In addition to complexes in the respiratory chain, few dehydrogenases playing key roles in the physiological metabolism in neurons, are able to generate reactive oxygen species (ROS) in mitochondria. One of them is the Krebs cycle enzyme, α-ketoglutarate dehydrogenase (α-KGDH), which is capable of producing superoxide and hydrogen peroxide by the E3 subunit of the enzyme regulated by changes in the NADH/NAD+ ratio. Mutations in the E3 subunit known to be related to diseases in humans were shown to have increased ROS-forming ability. α-Glycerophosphate dehydrogenase (α-GPDH) located on the outer surface of the inner membrane can also generate ROS, which is stimulated by Ca2+. ROS production by α-GPDH is unique as it does not require Ca2+ uptake and it is observed in respiring as well as damaged, bioenergetically incompetent mitochondria. The possible role of ROS generation by these dehydrogenases in brain pathology is discussed in this review.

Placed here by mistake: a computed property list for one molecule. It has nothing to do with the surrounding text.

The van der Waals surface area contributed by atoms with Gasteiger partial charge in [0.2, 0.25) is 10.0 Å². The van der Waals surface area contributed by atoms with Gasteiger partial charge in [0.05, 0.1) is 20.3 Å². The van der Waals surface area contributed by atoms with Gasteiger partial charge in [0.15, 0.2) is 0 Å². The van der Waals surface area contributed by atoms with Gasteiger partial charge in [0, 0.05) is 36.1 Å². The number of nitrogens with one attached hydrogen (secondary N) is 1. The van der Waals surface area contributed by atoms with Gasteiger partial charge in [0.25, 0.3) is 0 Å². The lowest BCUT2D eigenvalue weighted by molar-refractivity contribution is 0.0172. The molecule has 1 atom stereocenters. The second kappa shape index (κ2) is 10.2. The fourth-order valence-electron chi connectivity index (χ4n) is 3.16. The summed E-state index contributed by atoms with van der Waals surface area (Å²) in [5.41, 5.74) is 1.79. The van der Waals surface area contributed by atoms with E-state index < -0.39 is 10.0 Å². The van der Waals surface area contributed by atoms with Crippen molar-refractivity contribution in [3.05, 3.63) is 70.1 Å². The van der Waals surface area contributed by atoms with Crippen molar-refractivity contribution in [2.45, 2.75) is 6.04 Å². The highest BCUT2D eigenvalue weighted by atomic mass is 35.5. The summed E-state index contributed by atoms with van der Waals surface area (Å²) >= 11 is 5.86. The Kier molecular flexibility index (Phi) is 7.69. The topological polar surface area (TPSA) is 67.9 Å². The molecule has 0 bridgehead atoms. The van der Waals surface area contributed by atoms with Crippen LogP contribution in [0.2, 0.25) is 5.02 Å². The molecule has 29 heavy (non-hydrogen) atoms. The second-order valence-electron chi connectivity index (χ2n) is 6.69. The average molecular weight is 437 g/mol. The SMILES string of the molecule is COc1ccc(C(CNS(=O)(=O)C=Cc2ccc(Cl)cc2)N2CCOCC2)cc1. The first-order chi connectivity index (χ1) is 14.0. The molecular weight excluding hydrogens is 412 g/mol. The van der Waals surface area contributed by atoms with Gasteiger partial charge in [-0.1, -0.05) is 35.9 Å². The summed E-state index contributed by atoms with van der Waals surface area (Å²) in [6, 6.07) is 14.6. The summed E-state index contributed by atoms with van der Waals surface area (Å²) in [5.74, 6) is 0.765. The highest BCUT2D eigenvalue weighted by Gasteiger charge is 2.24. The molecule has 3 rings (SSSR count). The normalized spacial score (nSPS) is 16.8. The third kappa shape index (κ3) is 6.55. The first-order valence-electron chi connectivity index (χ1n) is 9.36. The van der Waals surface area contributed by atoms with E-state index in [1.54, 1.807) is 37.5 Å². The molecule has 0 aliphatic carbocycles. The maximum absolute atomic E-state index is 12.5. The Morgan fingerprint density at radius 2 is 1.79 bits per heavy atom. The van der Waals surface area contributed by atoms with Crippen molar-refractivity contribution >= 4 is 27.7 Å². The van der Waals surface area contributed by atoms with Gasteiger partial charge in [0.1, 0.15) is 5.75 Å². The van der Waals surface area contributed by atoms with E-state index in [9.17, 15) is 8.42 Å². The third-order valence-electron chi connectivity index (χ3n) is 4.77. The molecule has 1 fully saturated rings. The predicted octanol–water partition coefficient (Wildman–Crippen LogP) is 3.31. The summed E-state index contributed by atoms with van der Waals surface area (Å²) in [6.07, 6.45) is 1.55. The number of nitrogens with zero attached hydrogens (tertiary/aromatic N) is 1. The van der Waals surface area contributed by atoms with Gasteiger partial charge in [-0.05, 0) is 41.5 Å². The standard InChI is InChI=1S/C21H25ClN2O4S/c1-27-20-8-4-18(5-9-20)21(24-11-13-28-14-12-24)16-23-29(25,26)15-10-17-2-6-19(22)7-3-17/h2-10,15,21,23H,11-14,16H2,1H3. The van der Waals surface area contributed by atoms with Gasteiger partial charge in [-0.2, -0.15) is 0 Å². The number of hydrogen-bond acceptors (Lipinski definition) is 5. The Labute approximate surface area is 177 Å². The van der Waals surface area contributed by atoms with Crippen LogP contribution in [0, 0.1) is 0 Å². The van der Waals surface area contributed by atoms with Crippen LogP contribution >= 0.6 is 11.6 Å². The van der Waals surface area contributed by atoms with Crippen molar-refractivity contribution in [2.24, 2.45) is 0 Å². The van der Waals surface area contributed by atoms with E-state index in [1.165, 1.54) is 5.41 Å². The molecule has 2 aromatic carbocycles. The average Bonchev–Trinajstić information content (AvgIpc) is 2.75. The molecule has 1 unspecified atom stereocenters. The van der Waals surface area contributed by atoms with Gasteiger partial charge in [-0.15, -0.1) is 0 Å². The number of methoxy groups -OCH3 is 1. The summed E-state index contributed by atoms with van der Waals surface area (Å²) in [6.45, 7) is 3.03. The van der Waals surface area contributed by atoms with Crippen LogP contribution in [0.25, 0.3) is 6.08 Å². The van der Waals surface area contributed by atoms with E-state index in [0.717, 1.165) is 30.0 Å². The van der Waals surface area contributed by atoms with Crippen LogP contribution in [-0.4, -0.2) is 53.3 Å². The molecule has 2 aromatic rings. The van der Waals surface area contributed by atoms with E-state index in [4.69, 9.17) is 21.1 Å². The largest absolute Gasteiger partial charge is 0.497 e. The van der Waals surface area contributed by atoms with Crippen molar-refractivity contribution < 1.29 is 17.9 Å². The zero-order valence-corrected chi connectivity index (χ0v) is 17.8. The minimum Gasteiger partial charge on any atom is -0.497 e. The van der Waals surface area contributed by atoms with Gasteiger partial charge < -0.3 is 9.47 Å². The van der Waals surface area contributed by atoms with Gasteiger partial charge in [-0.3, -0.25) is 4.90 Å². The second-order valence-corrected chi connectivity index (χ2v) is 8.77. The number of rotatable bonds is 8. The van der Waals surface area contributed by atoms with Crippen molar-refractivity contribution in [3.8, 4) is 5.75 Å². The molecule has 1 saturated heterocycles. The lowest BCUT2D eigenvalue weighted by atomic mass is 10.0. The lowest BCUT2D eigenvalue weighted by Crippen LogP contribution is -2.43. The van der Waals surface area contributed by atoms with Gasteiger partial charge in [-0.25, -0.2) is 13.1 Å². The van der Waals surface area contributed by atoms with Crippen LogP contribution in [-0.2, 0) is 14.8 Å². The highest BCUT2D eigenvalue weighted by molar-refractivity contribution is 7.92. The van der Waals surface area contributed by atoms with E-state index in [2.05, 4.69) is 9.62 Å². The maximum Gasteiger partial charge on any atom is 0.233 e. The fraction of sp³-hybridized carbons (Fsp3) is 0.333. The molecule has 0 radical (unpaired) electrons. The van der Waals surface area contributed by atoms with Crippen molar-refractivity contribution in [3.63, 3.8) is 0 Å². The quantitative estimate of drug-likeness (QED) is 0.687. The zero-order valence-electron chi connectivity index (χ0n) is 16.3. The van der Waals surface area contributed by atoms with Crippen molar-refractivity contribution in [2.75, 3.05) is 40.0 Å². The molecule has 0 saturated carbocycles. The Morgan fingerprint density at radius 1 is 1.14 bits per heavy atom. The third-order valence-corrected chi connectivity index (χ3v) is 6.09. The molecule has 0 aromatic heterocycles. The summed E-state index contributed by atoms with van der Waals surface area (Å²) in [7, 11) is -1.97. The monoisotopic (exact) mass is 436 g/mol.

- Alpha-glycerophosphate dehydrogenase
- Alpha-ketoglutarate dehydrogenase
- Oxidative stress
- Reactive oxygen species
ASJC Scopus subject areas
- Cellular and Molecular Neuroscience
- Cell Biology